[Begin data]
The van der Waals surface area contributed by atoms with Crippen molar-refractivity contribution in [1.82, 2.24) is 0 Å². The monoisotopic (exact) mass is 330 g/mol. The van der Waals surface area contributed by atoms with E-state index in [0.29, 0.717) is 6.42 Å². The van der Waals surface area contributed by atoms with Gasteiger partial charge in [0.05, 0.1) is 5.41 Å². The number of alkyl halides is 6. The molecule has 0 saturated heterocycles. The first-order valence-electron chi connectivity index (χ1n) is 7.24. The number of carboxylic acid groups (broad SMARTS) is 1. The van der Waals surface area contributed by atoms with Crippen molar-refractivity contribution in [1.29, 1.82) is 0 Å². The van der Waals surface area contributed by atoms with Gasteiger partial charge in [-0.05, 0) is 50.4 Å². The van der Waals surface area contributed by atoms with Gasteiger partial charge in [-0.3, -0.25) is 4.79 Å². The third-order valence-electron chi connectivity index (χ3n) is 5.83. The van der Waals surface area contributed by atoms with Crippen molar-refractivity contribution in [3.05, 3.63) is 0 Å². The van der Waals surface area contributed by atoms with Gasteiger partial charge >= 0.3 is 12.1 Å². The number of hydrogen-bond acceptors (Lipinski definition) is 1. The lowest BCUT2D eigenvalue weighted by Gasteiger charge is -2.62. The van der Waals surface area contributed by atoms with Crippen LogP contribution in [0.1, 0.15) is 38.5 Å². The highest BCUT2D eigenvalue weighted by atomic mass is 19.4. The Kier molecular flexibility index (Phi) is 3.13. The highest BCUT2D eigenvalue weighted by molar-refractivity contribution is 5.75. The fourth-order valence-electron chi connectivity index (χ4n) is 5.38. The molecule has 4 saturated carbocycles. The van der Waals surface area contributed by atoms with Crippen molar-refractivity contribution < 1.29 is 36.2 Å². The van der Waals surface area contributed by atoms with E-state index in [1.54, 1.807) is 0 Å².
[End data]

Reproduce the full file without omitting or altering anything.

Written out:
The van der Waals surface area contributed by atoms with Crippen molar-refractivity contribution in [1.82, 2.24) is 0 Å². The monoisotopic (exact) mass is 330 g/mol. The van der Waals surface area contributed by atoms with E-state index in [0.29, 0.717) is 6.42 Å². The van der Waals surface area contributed by atoms with Gasteiger partial charge in [0.05, 0.1) is 5.41 Å². The number of alkyl halides is 6. The molecule has 0 saturated heterocycles. The first-order valence-electron chi connectivity index (χ1n) is 7.24. The number of carboxylic acid groups (broad SMARTS) is 1. The van der Waals surface area contributed by atoms with Crippen molar-refractivity contribution in [1.29, 1.82) is 0 Å². The van der Waals surface area contributed by atoms with Gasteiger partial charge in [-0.05, 0) is 50.4 Å². The van der Waals surface area contributed by atoms with Gasteiger partial charge in [-0.3, -0.25) is 4.79 Å². The third-order valence-electron chi connectivity index (χ3n) is 5.83. The van der Waals surface area contributed by atoms with Crippen molar-refractivity contribution in [3.05, 3.63) is 0 Å². The van der Waals surface area contributed by atoms with Gasteiger partial charge >= 0.3 is 12.1 Å². The number of hydrogen-bond acceptors (Lipinski definition) is 1. The lowest BCUT2D eigenvalue weighted by Gasteiger charge is -2.62. The van der Waals surface area contributed by atoms with Crippen LogP contribution in [0.1, 0.15) is 38.5 Å². The highest BCUT2D eigenvalue weighted by atomic mass is 19.4. The Kier molecular flexibility index (Phi) is 3.13. The highest BCUT2D eigenvalue weighted by molar-refractivity contribution is 5.75. The fourth-order valence-electron chi connectivity index (χ4n) is 5.38. The molecule has 4 saturated carbocycles. The van der Waals surface area contributed by atoms with Crippen molar-refractivity contribution < 1.29 is 36.2 Å². The van der Waals surface area contributed by atoms with E-state index in [1.54, 1.807) is 0 Å².